@Chingju Hu what you should really find out is if you need an LLC or not. A lot of rookies on this forum will insist that you need one, even though they cannot tell you why. They may not even own a property. The problem that you run into with owning property in numerous states is that each state will want you to file a state income tax return. This will get complicated. An LLC is not necessary and it doesn't provide the protection that people claim. What you need on each property is good liability insurance coverage. Once you get over $1M of net worth, you should shop around to find an umbrella policy. This should cost about $300 per year. With good liability and an umbrella policy, your assets are covered very well. Once you get very wealthy, you may consider putting your assets into a trust and you as the trustee. This is a hassle, but separates your investment property from your personal property liability.
I agree with Anthony. Here's more on why I agree with him (and I'm also in CA, and being in CA is part of it)-
There's a ton of info in the comments too.
But then past that, if you do decide you want the LLC, I would advise you to not take any advice from anyone on here. The only person you should be asking that question to is you (hopefully real estate friendly) accountant.
California is a sort of beastly state when it comes to taxes and filings. Even if you create a non-CA LLC, if you are managing the business from California, you will be deemed to be "doing business" in California and therefore subject to CA taxes. California charges a minimum tax of $800 a year per LLC, and more if you have gross receipts in excess of $250k. So, if you create an LLC in one of those other states, you will need to register it as a foreign LLC in California. Though, this process will be the same for each of the states (if you created a CA LLC you will need to register it as a foreign LLC in the state in which you are doing business/holding property). This means that you will need to pay registration and filing fees in at least CA, TX, and MO, plus FL if you purchase there. You can do this all with one LLC if you want. Be sure to tell your accountant that you now need to file non-resident income tax returns in each of these states as well (Texas has no income tax so you might be off the hook there, as well as Florida). Most likely the state where the property is located is where lawsuits would be brought if they are something for personal injury like a trip and fall or something of that nature. So even if you pick a state with stronger protections like WY or DE, the cause of action arose in the state where the tenant fell, so likely that the court where the accident happened would have jurisdiction. In that regard, maybe just go with the state where you find the best attorney to draft it for you who you trust and won't cost you too much. I would advise against forming the LLC on your own with such a complicated situation. Good luck!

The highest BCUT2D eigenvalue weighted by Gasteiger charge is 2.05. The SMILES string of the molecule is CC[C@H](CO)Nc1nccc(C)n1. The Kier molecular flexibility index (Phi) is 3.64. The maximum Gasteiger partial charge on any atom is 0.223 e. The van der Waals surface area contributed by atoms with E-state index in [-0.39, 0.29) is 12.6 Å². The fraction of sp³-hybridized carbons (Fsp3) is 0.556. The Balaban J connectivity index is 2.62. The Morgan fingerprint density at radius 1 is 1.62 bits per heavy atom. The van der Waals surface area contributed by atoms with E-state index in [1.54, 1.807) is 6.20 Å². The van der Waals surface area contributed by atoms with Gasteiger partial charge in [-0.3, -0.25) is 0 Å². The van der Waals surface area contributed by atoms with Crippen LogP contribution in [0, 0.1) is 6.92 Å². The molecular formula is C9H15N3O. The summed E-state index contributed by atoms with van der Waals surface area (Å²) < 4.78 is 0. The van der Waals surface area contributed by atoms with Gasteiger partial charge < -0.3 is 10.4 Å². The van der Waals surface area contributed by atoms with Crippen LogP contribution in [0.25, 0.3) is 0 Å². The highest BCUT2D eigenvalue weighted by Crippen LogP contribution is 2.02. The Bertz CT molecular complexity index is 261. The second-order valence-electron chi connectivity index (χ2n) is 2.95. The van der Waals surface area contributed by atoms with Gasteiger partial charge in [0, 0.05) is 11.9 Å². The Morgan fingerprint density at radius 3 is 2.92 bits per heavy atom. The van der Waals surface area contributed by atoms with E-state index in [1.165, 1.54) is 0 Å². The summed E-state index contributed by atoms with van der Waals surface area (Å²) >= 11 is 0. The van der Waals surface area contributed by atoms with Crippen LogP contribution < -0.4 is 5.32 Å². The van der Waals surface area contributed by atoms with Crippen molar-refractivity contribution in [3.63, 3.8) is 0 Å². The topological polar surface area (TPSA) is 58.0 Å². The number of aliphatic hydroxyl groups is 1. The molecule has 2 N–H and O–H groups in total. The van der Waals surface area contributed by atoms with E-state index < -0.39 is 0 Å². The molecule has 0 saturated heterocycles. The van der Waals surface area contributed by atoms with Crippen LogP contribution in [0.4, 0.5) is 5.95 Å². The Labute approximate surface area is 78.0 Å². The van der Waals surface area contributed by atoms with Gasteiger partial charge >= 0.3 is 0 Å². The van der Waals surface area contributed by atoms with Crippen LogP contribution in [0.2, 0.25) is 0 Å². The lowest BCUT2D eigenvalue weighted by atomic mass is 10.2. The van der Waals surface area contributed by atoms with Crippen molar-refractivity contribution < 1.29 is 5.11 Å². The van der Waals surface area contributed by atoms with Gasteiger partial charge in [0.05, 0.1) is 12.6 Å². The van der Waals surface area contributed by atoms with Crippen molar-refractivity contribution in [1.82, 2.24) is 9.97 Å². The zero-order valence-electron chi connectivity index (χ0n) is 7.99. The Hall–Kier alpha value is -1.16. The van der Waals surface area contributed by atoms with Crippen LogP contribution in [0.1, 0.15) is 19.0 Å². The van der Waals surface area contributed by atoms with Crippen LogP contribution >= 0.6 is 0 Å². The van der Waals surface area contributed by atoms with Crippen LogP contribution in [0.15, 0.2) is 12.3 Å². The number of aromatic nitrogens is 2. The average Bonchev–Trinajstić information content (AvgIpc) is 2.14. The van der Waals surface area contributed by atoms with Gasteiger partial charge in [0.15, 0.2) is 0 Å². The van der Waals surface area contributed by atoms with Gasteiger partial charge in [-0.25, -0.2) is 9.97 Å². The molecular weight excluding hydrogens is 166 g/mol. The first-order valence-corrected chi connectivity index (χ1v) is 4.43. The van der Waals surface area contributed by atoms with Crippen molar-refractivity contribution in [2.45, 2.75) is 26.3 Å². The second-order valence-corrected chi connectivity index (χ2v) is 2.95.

*This post is informational only and is not to be relied upon. Readers are advised to seek professional advice. This post does not create an attorney-client or CPA-client relationship.
hi all, this is really informative! So much overhead with LLC! I'm not going to have LLC then, thank you!
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